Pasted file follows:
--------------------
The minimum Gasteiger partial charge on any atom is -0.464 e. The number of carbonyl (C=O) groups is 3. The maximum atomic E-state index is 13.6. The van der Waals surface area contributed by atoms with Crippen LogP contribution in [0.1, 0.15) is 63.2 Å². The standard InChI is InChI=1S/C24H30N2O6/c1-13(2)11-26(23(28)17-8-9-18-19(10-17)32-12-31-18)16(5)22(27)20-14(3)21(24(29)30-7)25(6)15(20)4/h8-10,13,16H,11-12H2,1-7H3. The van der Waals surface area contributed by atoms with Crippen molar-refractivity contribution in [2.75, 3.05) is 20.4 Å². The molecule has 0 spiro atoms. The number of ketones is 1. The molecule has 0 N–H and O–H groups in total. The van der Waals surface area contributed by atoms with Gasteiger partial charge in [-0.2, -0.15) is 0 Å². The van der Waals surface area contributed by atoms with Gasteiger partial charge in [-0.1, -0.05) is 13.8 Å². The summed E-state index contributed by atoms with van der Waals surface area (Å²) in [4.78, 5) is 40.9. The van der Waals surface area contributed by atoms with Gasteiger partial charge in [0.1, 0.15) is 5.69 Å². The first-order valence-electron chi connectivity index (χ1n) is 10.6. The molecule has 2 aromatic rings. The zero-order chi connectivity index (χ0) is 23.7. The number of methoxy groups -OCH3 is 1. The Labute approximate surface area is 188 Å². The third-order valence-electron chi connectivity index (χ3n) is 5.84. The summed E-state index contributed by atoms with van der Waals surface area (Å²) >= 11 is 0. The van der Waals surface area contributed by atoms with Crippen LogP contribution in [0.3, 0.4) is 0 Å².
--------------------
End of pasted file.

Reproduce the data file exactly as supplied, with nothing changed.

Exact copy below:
The minimum Gasteiger partial charge on any atom is -0.464 e. The number of carbonyl (C=O) groups is 3. The maximum atomic E-state index is 13.6. The van der Waals surface area contributed by atoms with Crippen LogP contribution in [0.1, 0.15) is 63.2 Å². The standard InChI is InChI=1S/C24H30N2O6/c1-13(2)11-26(23(28)17-8-9-18-19(10-17)32-12-31-18)16(5)22(27)20-14(3)21(24(29)30-7)25(6)15(20)4/h8-10,13,16H,11-12H2,1-7H3. The van der Waals surface area contributed by atoms with Crippen molar-refractivity contribution in [2.75, 3.05) is 20.4 Å². The molecule has 0 spiro atoms. The number of ketones is 1. The molecule has 0 N–H and O–H groups in total. The van der Waals surface area contributed by atoms with Gasteiger partial charge in [-0.2, -0.15) is 0 Å². The van der Waals surface area contributed by atoms with Gasteiger partial charge in [-0.1, -0.05) is 13.8 Å². The summed E-state index contributed by atoms with van der Waals surface area (Å²) in [4.78, 5) is 40.9. The van der Waals surface area contributed by atoms with Gasteiger partial charge in [0.1, 0.15) is 5.69 Å². The first-order valence-electron chi connectivity index (χ1n) is 10.6. The molecule has 2 aromatic rings. The zero-order chi connectivity index (χ0) is 23.7. The number of methoxy groups -OCH3 is 1. The Labute approximate surface area is 188 Å². The third-order valence-electron chi connectivity index (χ3n) is 5.84. The summed E-state index contributed by atoms with van der Waals surface area (Å²) >= 11 is 0. The van der Waals surface area contributed by atoms with Crippen LogP contribution in [0.3, 0.4) is 0 Å².